FORMING A STUDY GROUP
Most students at one time or another find that studying with other students in a particular class is a useful addition to their collection of study techniques. Stome try study groups in response to the feeling of being unable to make progress alone. Others know that they are better able to stay on task when they are working in a group. Whatever the reason for trying a study group for the first time, most students eventually realize that pooling two or three different viewpoints yields a better understanding of a topic in a shorter period of time than studying entirely independently. Indeed, “No one is smarter than all of us,” but this is not to say that all study groups are successful. The following tips are worth considering when trying to set up and get the most out of a group studying situation:
1. Group study sessions should augment individual studying rather than supplanting it. All group members should agree to come to the group sessions prepared with specific questions about what they could not decipher alone. Avoid the “pooling of ignorance” syndrome that is common if everyone arrives unprepared.
2. Individual preparation also decreases the likelihood that the group will run out of time before reaching the more involved and subtle parts of the material where multiple perspectives are most valuable.
3. Group study should be relatively frequent- not just immediately prior to examinations. As with other social groups, it takes time for members of the group to get to know each other’s strengths and weaknesses, and to establish and refine a system for working together. Two or three times per week is probably a reasonable starting point.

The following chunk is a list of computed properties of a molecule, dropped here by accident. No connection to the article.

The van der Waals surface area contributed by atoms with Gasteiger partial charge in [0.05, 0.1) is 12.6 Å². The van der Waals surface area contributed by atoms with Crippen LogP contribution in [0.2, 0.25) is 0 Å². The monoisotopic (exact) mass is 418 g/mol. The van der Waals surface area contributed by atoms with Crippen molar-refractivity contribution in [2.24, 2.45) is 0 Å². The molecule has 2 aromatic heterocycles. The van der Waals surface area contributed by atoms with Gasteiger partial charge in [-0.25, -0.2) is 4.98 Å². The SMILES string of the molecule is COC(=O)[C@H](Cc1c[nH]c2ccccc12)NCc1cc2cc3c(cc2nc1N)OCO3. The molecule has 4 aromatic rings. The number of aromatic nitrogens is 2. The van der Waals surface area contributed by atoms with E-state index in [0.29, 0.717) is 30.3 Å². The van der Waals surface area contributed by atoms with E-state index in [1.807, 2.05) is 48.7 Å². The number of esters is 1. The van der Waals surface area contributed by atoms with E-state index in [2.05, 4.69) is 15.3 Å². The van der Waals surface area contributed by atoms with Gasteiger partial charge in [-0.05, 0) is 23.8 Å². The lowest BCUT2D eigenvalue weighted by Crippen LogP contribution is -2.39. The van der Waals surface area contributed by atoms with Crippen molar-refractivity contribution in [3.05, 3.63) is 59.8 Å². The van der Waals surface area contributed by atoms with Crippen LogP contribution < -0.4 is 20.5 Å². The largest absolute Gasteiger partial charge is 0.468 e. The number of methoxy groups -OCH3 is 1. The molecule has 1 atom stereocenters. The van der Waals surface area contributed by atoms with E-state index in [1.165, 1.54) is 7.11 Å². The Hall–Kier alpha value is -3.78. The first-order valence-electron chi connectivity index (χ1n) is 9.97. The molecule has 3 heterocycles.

4. The schedule for each study group should be firm and established early. If you have not set aside regular times for the group it will be harder and harder to find common time as the semester progresses. Regularly scheduled times allow for scheduling other commitments around the group study times.
5. The size of study groups varies, but in general should be relatively small. If you are in a group of three you should be speaking about a third of the time on average. In a group of ten…
6. Choose the members of your group carefully. Power struggles, petty jealousies, pet peeves and the like can destroy the effectiveness of a group. As one tutor put it, it helps to know the difference between a study partner and a friend.
7. All the members of a group need to be ACTIVELY involved in the sessions. If this is not the case, the uninvolved person is wasting time and the others are losing the benefit of that person’s perspective on the material.
8. Structure the group’s time in such a way that it is clear to everyone when the group is to be focused on study and when it is appropriate to socialize. Efficiency and effectiveness in the use of group study time is just as important as it is with personal study time.